Journal of Autism and Developmental Disorders

, Volume 28, Issue 4, pp 273–278

How Commonly Are Known Medical Conditions Associated with Autism?

Authors

  • Michelle Barton
    • Child Study CenterYale University School of Medicine
  • Fred Volkmar
    • Child Study CenterYale University School of Medicine
Article

DOI: 10.1023/A:1026052417561

Cite this article as:
Barton, M. & Volkmar, F. J Autism Dev Disord (1998) 28: 273. doi:10.1023/A:1026052417561

Abstract

Recent research has yielded increasing support for neurobiologic theories of autism. A number of family and twin studies support the role of genetics and have led to wide acceptance of autism as an organically based disorder. Controversy persists, however, over the role of congenital medical conditions in the etiology of autism. Two rather divergent views have emerged. One, advocated by Gillberg and colleagues, proposes that up to 30% of cases of autism are associated with a known medical condition. On the other hand, research by Rutter and colleagues suggests the incidence may be closer to 10%. In this retrospective study records on 211 subjects with autism and other developmental disorders are reviewed to determine the prevalence of associated medical conditions and its variability related to the system used to diagnose autism. Results suggest the prevalence of medical conditions with suspected etiologic relationship with autism varies between 10 and 15%, depending on the diagnostic system employed. Further variability in prevalence rates results from a less strict definition of “medical condition” and yields rates between 25 and 37%. Disparate findings in previous research may stem from variability in both diagnostic system employed and which medical conditions are considered significant in the etiology of autism.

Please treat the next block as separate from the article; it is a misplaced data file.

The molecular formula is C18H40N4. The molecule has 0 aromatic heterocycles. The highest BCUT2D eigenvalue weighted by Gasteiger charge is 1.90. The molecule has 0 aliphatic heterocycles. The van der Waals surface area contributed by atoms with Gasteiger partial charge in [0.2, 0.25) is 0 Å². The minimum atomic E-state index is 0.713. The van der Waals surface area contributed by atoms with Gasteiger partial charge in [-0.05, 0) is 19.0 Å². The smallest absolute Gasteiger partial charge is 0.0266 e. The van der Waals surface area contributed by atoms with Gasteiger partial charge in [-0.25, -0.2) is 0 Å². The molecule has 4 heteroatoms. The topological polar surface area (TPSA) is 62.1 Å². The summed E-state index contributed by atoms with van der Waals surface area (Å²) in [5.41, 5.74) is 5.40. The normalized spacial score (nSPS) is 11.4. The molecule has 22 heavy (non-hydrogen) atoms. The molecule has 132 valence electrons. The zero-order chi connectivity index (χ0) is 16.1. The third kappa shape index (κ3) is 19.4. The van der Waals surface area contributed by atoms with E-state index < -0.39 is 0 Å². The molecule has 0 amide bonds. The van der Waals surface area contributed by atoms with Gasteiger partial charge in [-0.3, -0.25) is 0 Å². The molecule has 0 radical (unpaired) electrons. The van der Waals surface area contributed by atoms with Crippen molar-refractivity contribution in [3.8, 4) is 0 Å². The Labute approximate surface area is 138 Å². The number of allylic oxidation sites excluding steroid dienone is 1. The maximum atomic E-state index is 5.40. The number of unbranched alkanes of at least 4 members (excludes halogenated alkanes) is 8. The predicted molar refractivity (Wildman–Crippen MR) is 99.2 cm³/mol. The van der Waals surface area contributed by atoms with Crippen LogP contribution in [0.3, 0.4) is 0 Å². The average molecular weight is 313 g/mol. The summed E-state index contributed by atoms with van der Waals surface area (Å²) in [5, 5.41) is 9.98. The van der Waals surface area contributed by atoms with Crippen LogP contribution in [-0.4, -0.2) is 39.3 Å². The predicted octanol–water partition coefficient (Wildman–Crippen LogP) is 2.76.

Medical conditionsautismprevalence ratesdiagnostic system
Download to read the full article text

Copyright information

© Plenum Publishing Corporation 1998